In the bustle I ran into my friend, and she takes me into an embrace "where have you been?" she asks. [I have to stop here and say that I love being embraced by a woman wearing a hijab, leso or kanga or really most african female clothing that involve excessive fabric, I feel wrapped and held, and for those few moments very much at rest].
Any stress that might have accompanied the anticipation of our reunification is eased by her warm smile. I tell her that I have been working on gardens, community gardens. "Where?" She asks, "I want to come, we need something to do in the summer with the kids...". Our conversation continues on in Swahili.
Laurentian public school is on the far end of Kitchener and it is going to be a one and half our bus ride commute home to my end of Waterloo, I am hoping I get to the University terminal on time to catch the last #13.
Walking from Laurentian Public School to the bus stop there is a group of young boys and girls walking with me. They are heading to their high rise apartment building. It's night time and they are very loud and cheerful likely still experiencing a rush from the celebration snacks.
I also find therapeutic the sound of animated voices of families walking home in a city night, mixed with street lights and occassional trafic. It's warm, it reminds me of road-side markets and mabati canteens in Nairobi after sundown, it makes me feel like things will be okay. I look accros the road at Laurentian Park before getting to my bus stop and can't help thinking of a possible community garden filling some of that space next summer. I say bye to a group of elementary-schoolers that have been walking with me when I reach my bus stop, and they shout there goodbyes. The mothers wave.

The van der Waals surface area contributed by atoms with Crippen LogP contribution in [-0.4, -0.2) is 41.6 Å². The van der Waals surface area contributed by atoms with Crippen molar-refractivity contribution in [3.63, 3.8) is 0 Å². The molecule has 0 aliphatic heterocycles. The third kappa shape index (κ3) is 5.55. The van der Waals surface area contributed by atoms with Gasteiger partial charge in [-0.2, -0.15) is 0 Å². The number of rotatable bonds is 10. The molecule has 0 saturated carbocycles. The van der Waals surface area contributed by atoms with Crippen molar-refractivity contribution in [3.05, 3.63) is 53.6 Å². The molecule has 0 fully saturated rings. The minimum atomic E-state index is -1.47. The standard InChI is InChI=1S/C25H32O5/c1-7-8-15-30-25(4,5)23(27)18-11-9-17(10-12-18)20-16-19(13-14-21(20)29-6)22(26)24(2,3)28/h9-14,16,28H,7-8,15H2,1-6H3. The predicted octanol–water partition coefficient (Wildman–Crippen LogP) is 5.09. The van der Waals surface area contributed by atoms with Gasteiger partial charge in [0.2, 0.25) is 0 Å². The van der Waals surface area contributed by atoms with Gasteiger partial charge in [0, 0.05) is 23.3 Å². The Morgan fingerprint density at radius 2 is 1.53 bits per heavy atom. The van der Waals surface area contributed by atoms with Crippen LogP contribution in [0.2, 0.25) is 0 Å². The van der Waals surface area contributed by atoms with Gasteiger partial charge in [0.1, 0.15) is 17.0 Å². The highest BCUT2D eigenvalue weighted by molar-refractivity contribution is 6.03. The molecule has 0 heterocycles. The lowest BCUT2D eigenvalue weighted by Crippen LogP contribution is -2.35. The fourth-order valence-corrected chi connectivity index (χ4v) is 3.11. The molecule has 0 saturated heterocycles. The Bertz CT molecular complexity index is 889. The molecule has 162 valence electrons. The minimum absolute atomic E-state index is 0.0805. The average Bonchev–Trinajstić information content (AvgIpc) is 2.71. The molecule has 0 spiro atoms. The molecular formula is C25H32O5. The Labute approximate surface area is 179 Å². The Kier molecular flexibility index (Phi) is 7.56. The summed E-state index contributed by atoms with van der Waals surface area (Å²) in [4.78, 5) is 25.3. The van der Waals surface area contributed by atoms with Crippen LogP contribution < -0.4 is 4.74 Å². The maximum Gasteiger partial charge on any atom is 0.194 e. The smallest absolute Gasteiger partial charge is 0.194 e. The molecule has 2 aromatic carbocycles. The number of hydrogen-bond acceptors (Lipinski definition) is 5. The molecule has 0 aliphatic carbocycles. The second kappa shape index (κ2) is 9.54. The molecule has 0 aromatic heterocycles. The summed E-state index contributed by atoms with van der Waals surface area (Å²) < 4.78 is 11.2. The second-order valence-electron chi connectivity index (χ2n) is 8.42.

Izaka has now had his fill of the deck and water table. He came inside, breastfed, had a snack and is down for his nap. Now I'm looking out on the deck at the sight of his toy boats and cars resting next to the play water table. His spring boots are placed carefully beside each other on a wooden bench that Justin build two springs ago for the deck. It's been a good morning.
Earlier while pulling out my little boy's summer toys from the basement and allowing my mind to go over the events of the last few weeks some of which I have shared here, I stopped on my way up the stairs suddenly. I had what I suppose was an epiphany, that interrupted me kind of effortlessly. Standing on the steps halfway up from the basement, with my arms filled with Izaka's toys I realized that my community is the place where I find it is possible to give, and equally possible to receive.